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On Lake Winnibigoshish in 2011.

Dennis Anderson, Star Tribune

Anderson: Winnibigoshish limits leave many anglers empty

  • Article by: DENNIS ANDERSON
  • Star Tribune
  • May 21, 2014 - 8:05 AM

Anglers have questioned the Mille Lacs protected walleye slot for many years, wondering if it’s hurting the lake’s fishery — and the people who depend on it — more than helping.

Now similar questions are being raised at Lake Winnibigoshish, or “Winnie.”

Consider this opening weekend report from Bill Voedisch, Dean Sweeney, John Zollars, Dave Johnson and Herb Polzin, all from the metro.

“We caught well over 40 walleyes for the weekend,” Voedisch said. “But we were able to keep exactly zero fish.”

The protected slot on Winnie is 17 to 26 inches. The Voedisch bunch did manage one 28-inch trophy walleye on this year’s opener. But that fish was returned to the lake.

“Last year, we caught 46 walleyes on the opener, and only two were legal to be kept,” Voedisch said.

Most of this group has fished together for more than a half-century. They understand walleyes have to be protected from overharvest — particularly in an age when anglers are more knowledgeable and use better equipment.

“But we should be able to keep at least one fish a day from Winnie/Cutfoot,” Voedisch said. “One walleye of any size should be legal. That way, we could have one or two fish meals for the weekend, and maybe take home a fish.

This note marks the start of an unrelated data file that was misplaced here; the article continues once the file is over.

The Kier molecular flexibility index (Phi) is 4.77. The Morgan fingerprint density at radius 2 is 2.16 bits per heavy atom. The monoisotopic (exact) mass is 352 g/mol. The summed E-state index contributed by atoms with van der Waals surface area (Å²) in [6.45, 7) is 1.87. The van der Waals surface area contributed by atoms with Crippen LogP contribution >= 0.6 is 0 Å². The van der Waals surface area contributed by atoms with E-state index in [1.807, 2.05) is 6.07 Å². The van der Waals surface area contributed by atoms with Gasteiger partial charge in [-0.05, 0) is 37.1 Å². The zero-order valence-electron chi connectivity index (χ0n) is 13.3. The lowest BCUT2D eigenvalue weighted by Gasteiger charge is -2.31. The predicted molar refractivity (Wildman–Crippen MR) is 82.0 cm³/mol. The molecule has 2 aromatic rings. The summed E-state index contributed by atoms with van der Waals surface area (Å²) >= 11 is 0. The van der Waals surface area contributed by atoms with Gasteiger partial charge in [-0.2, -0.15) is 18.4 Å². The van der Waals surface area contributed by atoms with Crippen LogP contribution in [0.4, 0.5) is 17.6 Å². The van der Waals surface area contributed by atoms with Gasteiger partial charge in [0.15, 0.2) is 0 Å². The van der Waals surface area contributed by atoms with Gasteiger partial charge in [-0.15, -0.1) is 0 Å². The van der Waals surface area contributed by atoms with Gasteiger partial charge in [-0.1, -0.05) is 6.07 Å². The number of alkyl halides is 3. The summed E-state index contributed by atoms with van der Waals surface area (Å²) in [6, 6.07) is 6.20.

“For us on these waters, it’s pretty much turned into catch-and-release fishing.”

Area fisheries manager Chris Kavanaugh of Grand Rapids has heard similar complaints, and says the DNR is proposing to adjust Winnie’s protected slot to 18-25 inches, beginning with the 2015 opener. That will allow more of the lake’s walleyes to be kept.

But Kavanaugh says Winnie doesn’t have a shortage of “keeper” walleyes. Recent surveys show that more than half the lake’s walleyes are 13 to 17 inches long, and the most abundant size is 14-15 inches.

“One problem has been in these late springs like we’ve had the last two years, it’s the bigger walleyes that bite first,” Kavanaugh said. “That affects the opener. But as the season goes on, the smaller fish start showing up.”

For more information about Lake Winnibigoshish and its fish, go online at lakewinnie.net.

 

Dennis Anderson • danderson@startribune.com

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